Chinese consumer prices in September rose by 3.0 % y-o-y, up from 2.8 % in August. The acceleration in inflation was driven by a nearly 70 % jump in pork prices from September 2018. Core inflation, which excludes food and energy prices, remained at 1.5 % as in previous months.
Even if inflation has yet to exceed the government’s target ceiling of “about” 3 %, soaring pork prices are a major headache for decision-makers. Just over a year ago, China suffered an outbreak of African swine fever virus that spread more quickly than elsewhere due, at least partly, to systemic and policy errors on China’s part. Pork is a key component of the traditional Chinese diet. To make up for the shortfall, imports have climbed 70–110 % in recent months. The impacts have been far reaching, with pork prices spiking in Europe and elsewhere. Despite increased imports, the rise in pork prices in China continues. On Friday (Oct. 18), wholesale pork prices were up 24 % from the end of September.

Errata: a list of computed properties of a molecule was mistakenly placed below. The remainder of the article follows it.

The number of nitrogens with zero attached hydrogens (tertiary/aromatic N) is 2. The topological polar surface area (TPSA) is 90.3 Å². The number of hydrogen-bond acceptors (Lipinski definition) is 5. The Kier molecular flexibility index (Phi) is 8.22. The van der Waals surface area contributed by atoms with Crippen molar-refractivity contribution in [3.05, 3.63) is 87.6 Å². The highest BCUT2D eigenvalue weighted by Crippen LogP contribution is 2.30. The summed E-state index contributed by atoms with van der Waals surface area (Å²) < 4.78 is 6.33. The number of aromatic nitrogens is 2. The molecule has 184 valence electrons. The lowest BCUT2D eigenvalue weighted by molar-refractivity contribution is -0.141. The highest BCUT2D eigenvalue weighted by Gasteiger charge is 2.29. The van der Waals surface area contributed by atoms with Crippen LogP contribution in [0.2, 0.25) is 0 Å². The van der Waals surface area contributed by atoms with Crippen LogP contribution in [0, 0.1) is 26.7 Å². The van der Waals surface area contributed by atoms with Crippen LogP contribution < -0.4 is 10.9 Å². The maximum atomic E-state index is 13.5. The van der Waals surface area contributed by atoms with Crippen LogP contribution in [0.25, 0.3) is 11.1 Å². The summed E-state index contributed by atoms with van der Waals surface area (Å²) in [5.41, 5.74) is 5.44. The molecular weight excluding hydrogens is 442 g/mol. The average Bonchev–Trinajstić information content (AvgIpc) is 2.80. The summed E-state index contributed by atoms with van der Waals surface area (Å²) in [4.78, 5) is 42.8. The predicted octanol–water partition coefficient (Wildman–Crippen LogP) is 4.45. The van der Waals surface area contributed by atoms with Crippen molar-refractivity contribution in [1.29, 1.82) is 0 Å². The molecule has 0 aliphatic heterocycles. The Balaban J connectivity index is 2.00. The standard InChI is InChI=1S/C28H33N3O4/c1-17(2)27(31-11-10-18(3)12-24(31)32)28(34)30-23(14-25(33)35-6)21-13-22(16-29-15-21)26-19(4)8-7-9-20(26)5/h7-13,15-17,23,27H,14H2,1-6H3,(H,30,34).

China’s producer price inflation sank deeper into negative territory in September, falling by 1.2 % y-o-y. Declining prices erode corporate profitability and make companies reluctant to invest.
Price trends in China
Sources: CEIC and Macrobond.